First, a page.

Big bank defectors trickle into credit unions
Originally published November 5, 2011 at 2:15 p.m., updated November 5, 2011 at 5:08 p.m.
A stream of Clark County residents on Saturday joined what has become a nationwide consumer revolt against big national banks by transferring their money to local credit unions and community banks.
Saturday marked the official Bank Transfer Day, a grassroots movement designed by a Los Angeles gallery owner and publicized through social media.
"We are sick of banks: their hidden fees and poor customer service," said Vancouver resident Alyssa Paulson.
Alyssa and her husband, David Paulson, opened a business account at TwinStar Credit Union on Saturday for a snack kiosk business, called Gotta Have It!, they plan to open next week at the Westfield Vancouver Mall. The Paulsons said they plan to close their personal account at Wells Fargo and open one at TwinStar.
"There are less fees and better customer service," David Paulson said.
Turnout for the event Saturday was modest at TwinStar and iQ Credit Union by the Vancouver Mall.
But local credit union staff members said business had picked up long before the official day.
"We have been busy for the past month" said Wendy Schmaltz, TwinStar's Vancouver Mall branch manager. "A lot of people started switching before this (movement) started."
Schmaltz said she had to add staff on Saturdays to accommodate the increase in business.
Danette LaChapelle, iQ senior vice president of marketing, said iQ had a 25 percent increase in new accounts created in October compared with the previous October, so she wasn't concerned by Saturday's lackluster turnout.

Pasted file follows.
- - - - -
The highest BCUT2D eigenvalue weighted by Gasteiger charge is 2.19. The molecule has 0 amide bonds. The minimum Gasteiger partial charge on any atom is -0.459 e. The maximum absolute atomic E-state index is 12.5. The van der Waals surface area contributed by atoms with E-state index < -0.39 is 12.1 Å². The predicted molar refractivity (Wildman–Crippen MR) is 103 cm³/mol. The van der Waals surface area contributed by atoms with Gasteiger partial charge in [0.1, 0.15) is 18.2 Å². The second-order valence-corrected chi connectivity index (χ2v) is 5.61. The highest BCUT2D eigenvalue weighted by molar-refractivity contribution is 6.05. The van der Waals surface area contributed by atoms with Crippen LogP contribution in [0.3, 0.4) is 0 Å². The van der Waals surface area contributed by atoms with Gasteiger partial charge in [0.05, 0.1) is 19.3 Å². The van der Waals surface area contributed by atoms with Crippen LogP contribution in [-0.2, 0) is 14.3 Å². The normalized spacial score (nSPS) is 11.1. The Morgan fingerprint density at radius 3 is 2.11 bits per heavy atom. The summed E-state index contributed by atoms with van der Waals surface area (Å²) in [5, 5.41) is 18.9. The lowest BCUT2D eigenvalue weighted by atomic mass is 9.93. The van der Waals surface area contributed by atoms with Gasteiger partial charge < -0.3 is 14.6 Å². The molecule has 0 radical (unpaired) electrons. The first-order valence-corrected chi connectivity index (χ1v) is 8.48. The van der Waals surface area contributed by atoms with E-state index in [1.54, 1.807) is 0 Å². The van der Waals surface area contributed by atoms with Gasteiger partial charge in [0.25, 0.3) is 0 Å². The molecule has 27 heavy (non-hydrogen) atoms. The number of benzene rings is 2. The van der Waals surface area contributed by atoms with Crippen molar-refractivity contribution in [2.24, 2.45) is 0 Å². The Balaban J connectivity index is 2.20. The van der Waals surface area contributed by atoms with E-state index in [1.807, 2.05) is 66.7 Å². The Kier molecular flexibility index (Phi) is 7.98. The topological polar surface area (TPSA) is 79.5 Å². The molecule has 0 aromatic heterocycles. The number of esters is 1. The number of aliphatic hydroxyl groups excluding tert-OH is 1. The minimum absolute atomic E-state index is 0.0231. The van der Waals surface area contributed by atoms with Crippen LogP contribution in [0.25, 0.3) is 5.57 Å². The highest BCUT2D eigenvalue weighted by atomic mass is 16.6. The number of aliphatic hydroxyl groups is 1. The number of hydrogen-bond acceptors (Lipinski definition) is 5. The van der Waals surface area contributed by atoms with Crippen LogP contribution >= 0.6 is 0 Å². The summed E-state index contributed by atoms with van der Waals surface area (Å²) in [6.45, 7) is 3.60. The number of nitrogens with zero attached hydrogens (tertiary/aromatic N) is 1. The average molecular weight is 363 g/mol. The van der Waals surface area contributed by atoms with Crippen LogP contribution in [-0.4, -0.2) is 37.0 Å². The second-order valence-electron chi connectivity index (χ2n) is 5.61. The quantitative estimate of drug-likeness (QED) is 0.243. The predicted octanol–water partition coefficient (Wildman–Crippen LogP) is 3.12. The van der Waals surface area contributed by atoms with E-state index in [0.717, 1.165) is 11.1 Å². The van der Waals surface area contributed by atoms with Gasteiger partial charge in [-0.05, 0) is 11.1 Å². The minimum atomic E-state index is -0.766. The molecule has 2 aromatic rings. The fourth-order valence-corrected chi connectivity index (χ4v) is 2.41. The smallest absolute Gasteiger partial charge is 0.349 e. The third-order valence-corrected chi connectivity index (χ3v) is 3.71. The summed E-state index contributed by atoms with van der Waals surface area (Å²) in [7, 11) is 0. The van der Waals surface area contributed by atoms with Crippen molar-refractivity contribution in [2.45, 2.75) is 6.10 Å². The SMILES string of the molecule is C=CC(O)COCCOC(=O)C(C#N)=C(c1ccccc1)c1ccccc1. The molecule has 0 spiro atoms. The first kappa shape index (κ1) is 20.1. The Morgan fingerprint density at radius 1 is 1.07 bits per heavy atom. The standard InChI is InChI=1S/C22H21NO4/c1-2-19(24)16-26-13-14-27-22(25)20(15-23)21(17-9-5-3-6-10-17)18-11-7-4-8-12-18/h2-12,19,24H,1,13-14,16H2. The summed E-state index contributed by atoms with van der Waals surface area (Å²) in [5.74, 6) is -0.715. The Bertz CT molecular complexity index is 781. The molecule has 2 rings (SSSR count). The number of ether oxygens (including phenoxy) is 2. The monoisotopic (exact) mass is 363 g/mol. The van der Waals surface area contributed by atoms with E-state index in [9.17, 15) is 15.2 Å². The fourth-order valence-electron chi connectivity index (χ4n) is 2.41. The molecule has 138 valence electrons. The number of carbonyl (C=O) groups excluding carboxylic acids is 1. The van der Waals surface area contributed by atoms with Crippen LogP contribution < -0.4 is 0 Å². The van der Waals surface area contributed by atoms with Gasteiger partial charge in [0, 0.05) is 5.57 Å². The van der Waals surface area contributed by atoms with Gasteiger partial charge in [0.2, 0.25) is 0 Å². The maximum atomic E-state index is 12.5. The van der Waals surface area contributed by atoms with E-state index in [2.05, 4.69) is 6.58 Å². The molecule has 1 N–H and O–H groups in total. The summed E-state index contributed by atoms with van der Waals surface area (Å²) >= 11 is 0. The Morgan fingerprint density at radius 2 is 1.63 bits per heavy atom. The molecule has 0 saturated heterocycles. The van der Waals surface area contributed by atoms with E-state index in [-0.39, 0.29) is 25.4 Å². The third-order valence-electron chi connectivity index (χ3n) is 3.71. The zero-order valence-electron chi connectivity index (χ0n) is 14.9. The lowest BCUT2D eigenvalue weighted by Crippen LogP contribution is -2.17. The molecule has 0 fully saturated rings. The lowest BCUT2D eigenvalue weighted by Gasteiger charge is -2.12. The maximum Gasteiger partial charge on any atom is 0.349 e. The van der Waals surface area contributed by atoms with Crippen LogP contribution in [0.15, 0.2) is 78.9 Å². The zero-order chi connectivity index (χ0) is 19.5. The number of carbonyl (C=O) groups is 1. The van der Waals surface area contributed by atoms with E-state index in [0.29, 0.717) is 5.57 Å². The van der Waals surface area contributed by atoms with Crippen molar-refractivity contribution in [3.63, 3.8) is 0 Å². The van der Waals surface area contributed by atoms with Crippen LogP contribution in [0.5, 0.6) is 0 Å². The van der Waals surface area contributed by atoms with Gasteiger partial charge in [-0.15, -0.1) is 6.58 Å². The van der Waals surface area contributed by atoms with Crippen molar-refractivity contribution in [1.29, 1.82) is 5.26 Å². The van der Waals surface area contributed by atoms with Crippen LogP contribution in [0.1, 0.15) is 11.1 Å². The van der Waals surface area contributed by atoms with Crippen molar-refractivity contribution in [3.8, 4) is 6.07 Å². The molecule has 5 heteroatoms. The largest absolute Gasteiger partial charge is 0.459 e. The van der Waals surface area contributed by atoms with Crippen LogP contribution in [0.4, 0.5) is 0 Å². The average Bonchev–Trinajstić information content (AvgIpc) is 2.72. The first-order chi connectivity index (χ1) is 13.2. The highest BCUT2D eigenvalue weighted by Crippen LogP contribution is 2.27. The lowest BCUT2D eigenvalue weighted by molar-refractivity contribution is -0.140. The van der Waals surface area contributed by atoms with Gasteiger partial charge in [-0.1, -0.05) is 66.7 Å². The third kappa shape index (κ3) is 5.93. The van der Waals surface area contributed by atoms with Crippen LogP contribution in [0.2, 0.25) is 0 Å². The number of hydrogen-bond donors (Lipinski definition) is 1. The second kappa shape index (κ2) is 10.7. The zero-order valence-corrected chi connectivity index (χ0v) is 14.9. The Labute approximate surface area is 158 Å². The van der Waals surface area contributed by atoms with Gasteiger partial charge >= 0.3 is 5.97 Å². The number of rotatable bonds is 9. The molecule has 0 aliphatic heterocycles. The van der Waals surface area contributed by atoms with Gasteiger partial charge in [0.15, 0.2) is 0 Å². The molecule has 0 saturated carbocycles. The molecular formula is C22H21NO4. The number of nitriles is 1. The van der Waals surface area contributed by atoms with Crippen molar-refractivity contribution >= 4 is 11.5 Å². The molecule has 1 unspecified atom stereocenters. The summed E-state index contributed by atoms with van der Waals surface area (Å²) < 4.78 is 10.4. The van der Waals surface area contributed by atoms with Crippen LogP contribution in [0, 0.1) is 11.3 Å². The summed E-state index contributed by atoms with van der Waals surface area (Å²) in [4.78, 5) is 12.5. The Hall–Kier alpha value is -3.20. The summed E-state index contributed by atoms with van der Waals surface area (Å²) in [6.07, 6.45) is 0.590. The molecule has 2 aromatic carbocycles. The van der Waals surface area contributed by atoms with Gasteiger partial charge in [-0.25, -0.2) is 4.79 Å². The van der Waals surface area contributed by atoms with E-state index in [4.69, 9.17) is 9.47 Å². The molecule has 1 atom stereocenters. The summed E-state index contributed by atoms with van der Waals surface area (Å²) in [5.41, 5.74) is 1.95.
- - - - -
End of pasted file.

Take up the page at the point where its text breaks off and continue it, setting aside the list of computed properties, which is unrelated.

iQ's Vancouver Mall location had a rush of new accounts on Friday afternoon, she said.
"It's a big deal to change your bank," she said. "You need to think it through and make sure you're choosing the right place."
Rising living expenses and resentment of government-funded bailouts have raised interest in turning away from big national banks. Bank of America's announcement a month ago that it would charge a $5 per month fee for debit card users was the tipping point for many consumers.
Bank of America on Tuesday capitulated to public pressure and canceled the plan for the fees, but it was too late to stop some of the defections.
Local credit unions have tried to capitalize on the public fury with advertisements, press releases and “switch” kits on their websites.
The “Occupy” movement across the nation, including Occupy Vancouver, also has promoted the event.
Occupy Vancouver protesters passed out community bank and credit union brochures at a demonstration Saturday in downtown Vancouver to encourage residents to bank with local financial institutions.
On Friday, about 20 Occupy Vancouver protesters demonstrated in front of Vancouver City Hall to demand that the city stop banking with Bank of America, said Occupy Vancouver organizer Stephanie Rotondo.
Switching to a community bank or credit union has become “our recent rallying cry,” Rotondo said.
“This is a wonderful way to bring about change in our community,” she said. “If more people bank locally, that’s good for local business, and that’s good for the local economy.”
Bank Transfer Day was the brainchild of a Los Angeles art gallery owner with no ties to credit unions other than personal membership, according to media reports. The event’s Facebook page had nearly 54,000 followers as of Saturday afternoon.